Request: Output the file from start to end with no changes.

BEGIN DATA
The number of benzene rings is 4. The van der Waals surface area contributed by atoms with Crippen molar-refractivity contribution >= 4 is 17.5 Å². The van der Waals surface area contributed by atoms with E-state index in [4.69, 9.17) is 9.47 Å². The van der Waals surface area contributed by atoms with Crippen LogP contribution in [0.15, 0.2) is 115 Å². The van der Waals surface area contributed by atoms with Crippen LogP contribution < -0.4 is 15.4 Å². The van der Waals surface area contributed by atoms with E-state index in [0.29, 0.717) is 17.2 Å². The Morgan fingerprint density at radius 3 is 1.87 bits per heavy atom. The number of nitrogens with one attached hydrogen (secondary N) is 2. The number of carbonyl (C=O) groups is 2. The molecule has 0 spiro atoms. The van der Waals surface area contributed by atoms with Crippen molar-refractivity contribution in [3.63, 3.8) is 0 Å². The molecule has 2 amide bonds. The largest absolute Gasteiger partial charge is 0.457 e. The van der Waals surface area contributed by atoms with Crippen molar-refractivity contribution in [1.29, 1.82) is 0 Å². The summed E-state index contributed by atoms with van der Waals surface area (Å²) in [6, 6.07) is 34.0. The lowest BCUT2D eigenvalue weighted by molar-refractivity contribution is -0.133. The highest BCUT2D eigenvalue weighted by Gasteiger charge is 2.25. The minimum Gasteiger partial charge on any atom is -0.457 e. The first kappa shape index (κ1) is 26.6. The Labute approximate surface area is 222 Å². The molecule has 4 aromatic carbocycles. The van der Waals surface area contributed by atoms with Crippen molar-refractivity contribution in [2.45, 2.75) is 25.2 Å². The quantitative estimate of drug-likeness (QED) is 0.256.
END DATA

The number of benzene rings is 4. The van der Waals surface area contributed by atoms with Crippen molar-refractivity contribution >= 4 is 17.5 Å². The van der Waals surface area contributed by atoms with E-state index in [4.69, 9.17) is 9.47 Å². The van der Waals surface area contributed by atoms with Crippen LogP contribution in [0.15, 0.2) is 115 Å². The van der Waals surface area contributed by atoms with Crippen LogP contribution < -0.4 is 15.4 Å². The van der Waals surface area contributed by atoms with E-state index in [0.29, 0.717) is 17.2 Å². The Morgan fingerprint density at radius 3 is 1.87 bits per heavy atom. The number of nitrogens with one attached hydrogen (secondary N) is 2. The number of carbonyl (C=O) groups is 2. The molecule has 0 spiro atoms. The van der Waals surface area contributed by atoms with Crippen molar-refractivity contribution in [3.63, 3.8) is 0 Å². The molecule has 2 amide bonds. The largest absolute Gasteiger partial charge is 0.457 e. The van der Waals surface area contributed by atoms with Crippen molar-refractivity contribution in [1.29, 1.82) is 0 Å². The summed E-state index contributed by atoms with van der Waals surface area (Å²) in [6, 6.07) is 34.0. The lowest BCUT2D eigenvalue weighted by molar-refractivity contribution is -0.133. The highest BCUT2D eigenvalue weighted by Gasteiger charge is 2.25. The minimum Gasteiger partial charge on any atom is -0.457 e. The first kappa shape index (κ1) is 26.6. The Labute approximate surface area is 222 Å². The molecule has 4 aromatic carbocycles. The van der Waals surface area contributed by atoms with Crippen molar-refractivity contribution in [2.45, 2.75) is 25.2 Å². The quantitative estimate of drug-likeness (QED) is 0.256.